Thursday, March 20, 2008

Chivalry is not Dead

Sometimes it’s good to be evil. Sometimes not so much… But it’s always good to have a choice, and this game offers an unprecedented array - for an independent adventure - of such choices. Chivalry is not Dead may look like a run of the mill adventure game, albeit with unique and pleasing graphics, but it’s focus on dialog and multiple endings makes it quite unique.

Deirdra Kiai is an experienced adventure maker. I’ve already enjoyed and reviewed her previous game, The Game That Takes Place on a Cruise Ship, and she’s interned at Telltale Games, the publishers of the Sam & Max series. I was eagerly awaiting her new title, and quickly got into playing once it was released. The author has also written a series of articles about developing the game for Adventure Gamers Underground, but I decided to skip those articles until I finished the game, lest my gaming experience be spoiled.

In Chivalry, you play Phlegmwad, an assassin employed by the villain. You are so ugly that you wear a paper bag over your head, and based on the reaction of people you meet, your awful reputation precedes you. You are tasked with killing the beautiful Queen of Everything. How the story goes from there is up to you...

Well, not exactly. As I mentioned before, the game offers multiple endings, but despite Kiai’s goal to the contrary (as expressed in her articles), the game is very linear. The variance lies mainly in dialog choices, which shape the attitudes of people around you, and which may offer an exit from the storyline prematurely and end the game. There are a few actions, mainly involving the main character’s knife, which can be optionally selected, but how the game plays out depends primarily on how other people see you. In this, Kiai shines.

The author spent two articles explaining how the dialog and attitude adjustments worked on a technical level, but didn’t really touch on the writing of the choices themselves. I found the conversation topics to be more convenient than in any other adventure game I played. Even though they were set in a fantasy word, I felt that I could honestly pick responses that reflected my beliefs, even though at first I didn’t do so. When I first started the game, I played the role of my character, and as the evil assassin I was supposed to be, I disposed of the queen in five minutes. When I realized that I possibly missed a great deal of the game I returned to it, but instead of playing at Phlegmwad I played as myself. Suddenly, the characters around me developed their own personalities, which were ever changing based on what I told them or what I did. As the time went by, I also developed feelings for the non-player characters, which is something I very rarely do. In this case, they were mainly feelings of disgust and frustration, but fortunately the author offered me a way out in the form of a short intermission where Phlegmwad actually met the game developer and was able to stay in her word. I actually felt relieved to take this path and escape from the game, leaving all the others who kept exploiting me behind. Later, I explored other dialog options, but by that time I knew what Kiai strived to achieve, and so they didn’t have such an effect on me anymore.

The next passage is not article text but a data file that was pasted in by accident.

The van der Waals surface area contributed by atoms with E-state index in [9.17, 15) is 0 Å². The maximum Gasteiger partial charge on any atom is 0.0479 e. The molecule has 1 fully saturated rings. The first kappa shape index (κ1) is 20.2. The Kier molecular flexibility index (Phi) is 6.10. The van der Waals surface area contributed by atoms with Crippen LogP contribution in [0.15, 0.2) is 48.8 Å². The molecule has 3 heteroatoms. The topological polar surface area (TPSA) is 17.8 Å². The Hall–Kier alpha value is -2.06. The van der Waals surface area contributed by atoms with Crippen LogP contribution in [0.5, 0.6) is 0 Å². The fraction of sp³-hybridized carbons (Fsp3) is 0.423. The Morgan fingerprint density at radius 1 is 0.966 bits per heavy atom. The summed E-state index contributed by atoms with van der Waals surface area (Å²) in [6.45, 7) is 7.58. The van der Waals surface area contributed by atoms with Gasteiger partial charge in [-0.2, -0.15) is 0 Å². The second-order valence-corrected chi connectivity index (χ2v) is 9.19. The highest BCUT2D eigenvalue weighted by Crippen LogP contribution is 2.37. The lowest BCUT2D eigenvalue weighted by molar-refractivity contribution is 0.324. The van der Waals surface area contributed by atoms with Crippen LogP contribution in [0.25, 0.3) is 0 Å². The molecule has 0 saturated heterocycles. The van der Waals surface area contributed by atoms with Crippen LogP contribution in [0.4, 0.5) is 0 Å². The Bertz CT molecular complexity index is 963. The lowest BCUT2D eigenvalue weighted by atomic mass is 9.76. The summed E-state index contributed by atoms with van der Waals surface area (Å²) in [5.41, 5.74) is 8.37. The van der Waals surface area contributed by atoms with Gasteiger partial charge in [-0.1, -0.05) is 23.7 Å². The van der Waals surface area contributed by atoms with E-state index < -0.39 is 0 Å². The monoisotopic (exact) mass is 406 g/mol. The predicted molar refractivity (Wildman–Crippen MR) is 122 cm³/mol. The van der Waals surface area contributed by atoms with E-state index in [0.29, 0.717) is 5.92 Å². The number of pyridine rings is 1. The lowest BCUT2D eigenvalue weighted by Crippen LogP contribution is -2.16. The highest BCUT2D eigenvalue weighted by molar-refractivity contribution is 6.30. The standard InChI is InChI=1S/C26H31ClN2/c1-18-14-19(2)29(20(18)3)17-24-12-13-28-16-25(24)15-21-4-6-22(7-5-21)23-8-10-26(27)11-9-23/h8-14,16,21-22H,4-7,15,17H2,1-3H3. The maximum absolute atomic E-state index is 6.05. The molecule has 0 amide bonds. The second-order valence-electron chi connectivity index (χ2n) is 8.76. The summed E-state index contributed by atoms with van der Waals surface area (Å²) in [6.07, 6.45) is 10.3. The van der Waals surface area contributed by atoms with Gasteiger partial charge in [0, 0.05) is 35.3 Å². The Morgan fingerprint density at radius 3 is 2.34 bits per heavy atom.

It’s difficult to understate the importance and genius of the dialog tree in this game. It not only drives the story forward and gives surprisingly deep character to non-player figures, but it also provides for most of the puzzles in the game. Inventory is greatly limited to just a few items, and the cursor only allows for walking, looking and talking. Detailed actions, such as smelling items or eating them, which appeared in the author’s previous game, as missing here. This simplicity further expands into graphics, which are very clear and large. Just as was Kiai’s goal, the player will focus on the dialog.

In her last article on the game, the author mentioned that most players reported to her that choosing more evil courses of action seemed to be easier than selecting good actions. Killing or threatening a non-player character indeed seemed to get the results faster than trying to convince the character to do the player’s bidding. I felt that Kiai named the game as a plea to try a different path to victory, to be more chivalrous to the queen who’s obviously a self-centered bigot. I must admit I enjoyed abandoning or abusing the queen over and over again, but I truly appreciated having a choice in this matter. In this respect, Chivalry is one of the best adventure games out there.

Pigeons in the Park

Later, Kiai released another game, which takes the dialog idea to the extreme. Pigeons isn’t truly an adventure game – it features no puzzles, not even character movement. It only has two strangers having a conversation on a park bench. The author did an incredible job with the dialog, though. Once again, there are many forks the player can take and even more so than in Chivalry, the forks sound very real, and the player may be truly drawn into the dialog. One of the greatest innovations, in my opinion, was to also include a “no answer” option. Keeping silent is a response as well, and I’m surprised I haven’t seen it in other dialog-driven games yet. I thought I’d play this game a few times, to explore the different forks in conversation and their effects. I ended playing it only once, and I won’t be going back to it. I found that I could pick every answer truthfully, based on how I really felt about the conversation. At the end, my conversation partner developed a real personality, and I didn’t want to spoil this by exploring the software behind the two characters anymore. If you have a few minutes, try it out to see what I mean.


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